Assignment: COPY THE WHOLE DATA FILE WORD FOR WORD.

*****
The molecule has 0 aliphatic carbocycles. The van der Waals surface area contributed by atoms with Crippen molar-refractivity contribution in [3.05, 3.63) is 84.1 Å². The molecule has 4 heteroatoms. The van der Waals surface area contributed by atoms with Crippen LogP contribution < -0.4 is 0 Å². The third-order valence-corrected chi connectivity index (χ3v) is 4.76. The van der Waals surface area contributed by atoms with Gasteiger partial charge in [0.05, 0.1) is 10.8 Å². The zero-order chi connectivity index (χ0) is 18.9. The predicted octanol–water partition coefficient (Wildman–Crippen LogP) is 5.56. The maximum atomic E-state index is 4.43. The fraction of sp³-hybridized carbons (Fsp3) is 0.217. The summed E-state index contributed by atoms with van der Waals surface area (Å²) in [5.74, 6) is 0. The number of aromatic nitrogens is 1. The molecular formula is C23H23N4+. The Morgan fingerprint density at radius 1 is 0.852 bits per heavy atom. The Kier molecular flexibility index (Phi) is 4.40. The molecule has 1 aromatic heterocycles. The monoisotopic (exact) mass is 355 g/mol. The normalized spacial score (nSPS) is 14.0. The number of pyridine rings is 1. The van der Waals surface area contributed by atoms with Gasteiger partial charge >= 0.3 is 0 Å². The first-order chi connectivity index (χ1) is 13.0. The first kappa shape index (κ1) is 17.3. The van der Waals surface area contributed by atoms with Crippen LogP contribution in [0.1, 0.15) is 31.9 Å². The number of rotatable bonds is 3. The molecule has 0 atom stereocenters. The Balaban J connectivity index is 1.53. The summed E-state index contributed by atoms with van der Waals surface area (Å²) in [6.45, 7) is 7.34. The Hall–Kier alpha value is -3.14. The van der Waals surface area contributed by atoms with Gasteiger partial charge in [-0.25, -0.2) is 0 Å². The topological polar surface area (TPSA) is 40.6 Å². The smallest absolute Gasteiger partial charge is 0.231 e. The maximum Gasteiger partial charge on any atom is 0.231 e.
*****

The molecule has 0 aliphatic carbocycles. The van der Waals surface area contributed by atoms with Crippen molar-refractivity contribution in [3.05, 3.63) is 84.1 Å². The molecule has 4 heteroatoms. The van der Waals surface area contributed by atoms with Crippen LogP contribution < -0.4 is 0 Å². The third-order valence-corrected chi connectivity index (χ3v) is 4.76. The van der Waals surface area contributed by atoms with Gasteiger partial charge in [0.05, 0.1) is 10.8 Å². The zero-order chi connectivity index (χ0) is 18.9. The predicted octanol–water partition coefficient (Wildman–Crippen LogP) is 5.56. The maximum atomic E-state index is 4.43. The fraction of sp³-hybridized carbons (Fsp3) is 0.217. The summed E-state index contributed by atoms with van der Waals surface area (Å²) in [5.74, 6) is 0. The number of aromatic nitrogens is 1. The molecular formula is C23H23N4+. The Morgan fingerprint density at radius 1 is 0.852 bits per heavy atom. The Kier molecular flexibility index (Phi) is 4.40. The molecule has 1 aromatic heterocycles. The monoisotopic (exact) mass is 355 g/mol. The normalized spacial score (nSPS) is 14.0. The number of pyridine rings is 1. The van der Waals surface area contributed by atoms with Gasteiger partial charge >= 0.3 is 0 Å². The first-order chi connectivity index (χ1) is 13.0. The first kappa shape index (κ1) is 17.3. The van der Waals surface area contributed by atoms with Crippen LogP contribution in [0.1, 0.15) is 31.9 Å². The number of rotatable bonds is 3. The molecule has 0 atom stereocenters. The Balaban J connectivity index is 1.53. The summed E-state index contributed by atoms with van der Waals surface area (Å²) in [6.45, 7) is 7.34. The Hall–Kier alpha value is -3.14. The van der Waals surface area contributed by atoms with Gasteiger partial charge in [-0.25, -0.2) is 0 Å². The topological polar surface area (TPSA) is 40.6 Å². The smallest absolute Gasteiger partial charge is 0.231 e. The maximum Gasteiger partial charge on any atom is 0.231 e.